One of the easiest writing tools to use, whether for therapeutic purposes or self-discovery, is the letter to self, which effectively helps you discover who you are — and who you want to become in the future.

 

Go ahead and try it. Envision the person you’d love to be ten, twenty, thirty years down the road, and then begin to write, just as you’d write a letter to someone you admire — an uncle, a college mentor, or even a leader you haven’t yet met. Introduce yourself, as you are today, and then open up and describe the individual you hope to become. Try not just to focus solely on things like your future job title or your geographic location (and if you don’t know what you want to do or where you want to live in the future, all the better). Explore each aspect of the person you hope to become: physically, emotionally, intellectually, and spiritually. If you’d like, you can also list out those obstacles that might interfere with achieving your goals. But if you do, be sure to counter each obstacle with an intention about how you might overcome it. Close the letter, as you would with any letter, with a note about gratitude — to yourself.

 

Don’t be surprised if it feels awkward at first. And by all means don’t invite your inner judge to participate. You’ll be tempted to be critical, maybe even sarcastic. By all means, resist.

 

By writing a letter to yourself about who you want to become, you’ll be better able to visualize yourself in the future and gain insight into what your primary motivators really are.

 

Plan Your Funeral

As macabre as this sounds, when you fast-forward to the end of your life, you begin to see things in an entirely new perspective. In his 2005 commencement speech to Stanford University graduates, Steve Jobs said this. “Remembering that I’ll be dead soon is the most important tool I’ve ever encountered to help me make the big choices in life. Because almost everything — all external expectations, all pride, all fear of embarrassment or failure — these things just fall away in the face of death, leaving only what is truly important. Remembering that you are going to die is the best way I know to avoid the trap of thinking you have something to lose… There is no reason not to follow your heart.”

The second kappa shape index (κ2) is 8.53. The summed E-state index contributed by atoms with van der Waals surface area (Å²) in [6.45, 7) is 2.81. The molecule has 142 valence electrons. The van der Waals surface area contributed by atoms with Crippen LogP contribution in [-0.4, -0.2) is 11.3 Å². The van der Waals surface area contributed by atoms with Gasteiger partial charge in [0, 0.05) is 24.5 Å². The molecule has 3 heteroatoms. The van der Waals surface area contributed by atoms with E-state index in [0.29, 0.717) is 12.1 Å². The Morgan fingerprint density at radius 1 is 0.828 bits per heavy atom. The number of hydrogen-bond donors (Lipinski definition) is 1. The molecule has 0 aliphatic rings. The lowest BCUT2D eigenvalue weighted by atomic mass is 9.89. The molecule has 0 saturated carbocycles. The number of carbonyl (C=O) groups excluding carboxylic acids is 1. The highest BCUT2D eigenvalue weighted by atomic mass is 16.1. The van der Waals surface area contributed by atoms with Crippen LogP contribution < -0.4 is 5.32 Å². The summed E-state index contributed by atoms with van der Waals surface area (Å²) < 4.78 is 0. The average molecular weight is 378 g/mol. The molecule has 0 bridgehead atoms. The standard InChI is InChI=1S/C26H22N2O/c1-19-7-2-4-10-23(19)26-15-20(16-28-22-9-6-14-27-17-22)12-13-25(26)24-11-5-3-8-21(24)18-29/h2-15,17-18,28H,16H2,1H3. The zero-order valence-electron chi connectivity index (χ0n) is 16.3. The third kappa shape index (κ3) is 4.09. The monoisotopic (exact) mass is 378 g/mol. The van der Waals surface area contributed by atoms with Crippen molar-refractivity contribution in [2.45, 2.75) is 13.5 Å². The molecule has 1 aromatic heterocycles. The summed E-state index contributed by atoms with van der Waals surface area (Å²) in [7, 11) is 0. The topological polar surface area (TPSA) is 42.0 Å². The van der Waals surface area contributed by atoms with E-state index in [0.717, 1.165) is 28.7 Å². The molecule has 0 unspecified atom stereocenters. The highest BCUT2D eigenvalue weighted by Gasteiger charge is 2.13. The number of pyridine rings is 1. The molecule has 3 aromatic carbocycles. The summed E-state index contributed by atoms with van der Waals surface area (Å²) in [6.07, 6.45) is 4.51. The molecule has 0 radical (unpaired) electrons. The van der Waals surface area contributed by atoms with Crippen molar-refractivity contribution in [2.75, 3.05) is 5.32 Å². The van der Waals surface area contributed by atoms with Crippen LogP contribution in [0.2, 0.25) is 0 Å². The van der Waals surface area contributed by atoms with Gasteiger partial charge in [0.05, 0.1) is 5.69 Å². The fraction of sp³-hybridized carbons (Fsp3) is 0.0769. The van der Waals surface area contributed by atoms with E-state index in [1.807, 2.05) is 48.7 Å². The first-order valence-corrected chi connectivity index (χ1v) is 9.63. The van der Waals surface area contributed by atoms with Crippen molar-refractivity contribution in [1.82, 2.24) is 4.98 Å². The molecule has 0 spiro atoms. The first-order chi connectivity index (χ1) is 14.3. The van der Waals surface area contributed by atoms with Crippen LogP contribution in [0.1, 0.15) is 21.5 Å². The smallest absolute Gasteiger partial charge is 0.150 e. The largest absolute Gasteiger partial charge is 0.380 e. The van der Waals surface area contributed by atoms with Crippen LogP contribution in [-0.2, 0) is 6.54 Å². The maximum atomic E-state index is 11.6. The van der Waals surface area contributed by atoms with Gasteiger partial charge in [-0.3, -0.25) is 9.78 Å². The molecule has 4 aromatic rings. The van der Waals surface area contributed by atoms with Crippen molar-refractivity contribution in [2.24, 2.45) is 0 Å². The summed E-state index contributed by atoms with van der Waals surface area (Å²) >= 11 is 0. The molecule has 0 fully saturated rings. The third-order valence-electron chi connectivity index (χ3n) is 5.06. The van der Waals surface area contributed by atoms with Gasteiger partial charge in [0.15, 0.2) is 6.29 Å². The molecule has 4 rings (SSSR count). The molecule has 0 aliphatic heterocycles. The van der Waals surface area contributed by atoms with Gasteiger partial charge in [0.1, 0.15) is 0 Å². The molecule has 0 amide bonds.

You’ve no doubt heard people mention what they want written on their tombstone. But that’s so short — shorter than a tweet! This is your life, and it deserves more robust verbiage. Think about your celebration of life. What slides do you want them to show? What do you want people to say about you? Do you want them to praise you for your money, your fame, and who loved you? Or do you want them to also reflect upon the individual you were underneath all of that?

 

Writing all this down actually serves two purposes, and it’s a good idea to update it periodically, too. The first, and most important, reason this is a good thing to do is that it’s an introspective exercise that will help you pay attention to the things that matter. The second is that, when your final day does arrive, you’ll have left a meaningful gift for the loved ones you left behind.

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Helen Keller wrote: “Have you ever been at sea in a dense fog, when it seemed as if a tangible white darkness shut you in and the great ship, tense and anxious, groped her way toward the shore with plummet and sounding-line, and you waited with beating heart for something to happen? I was like that ship before my education began, only I was without compass or sounding line, and no way of knowing how near the harbor was.”

 

One of the greatest sorrows in life is to discover, when all is said and done, that you groped your way through the fog and achieved money, fame, and even love, but you never found your true harbor. Now is the time to use your compass and chart the course that was meant for you.

 

And if you’re looking for a great read about finding your true motivations in life, check out Daniel James Brown’s The Boys in the Boat, a true story about a down-and-out college kid who overcame remarkable obstacles, made it to the 1936 Olympics in Berlin, and discovered who he was along the way.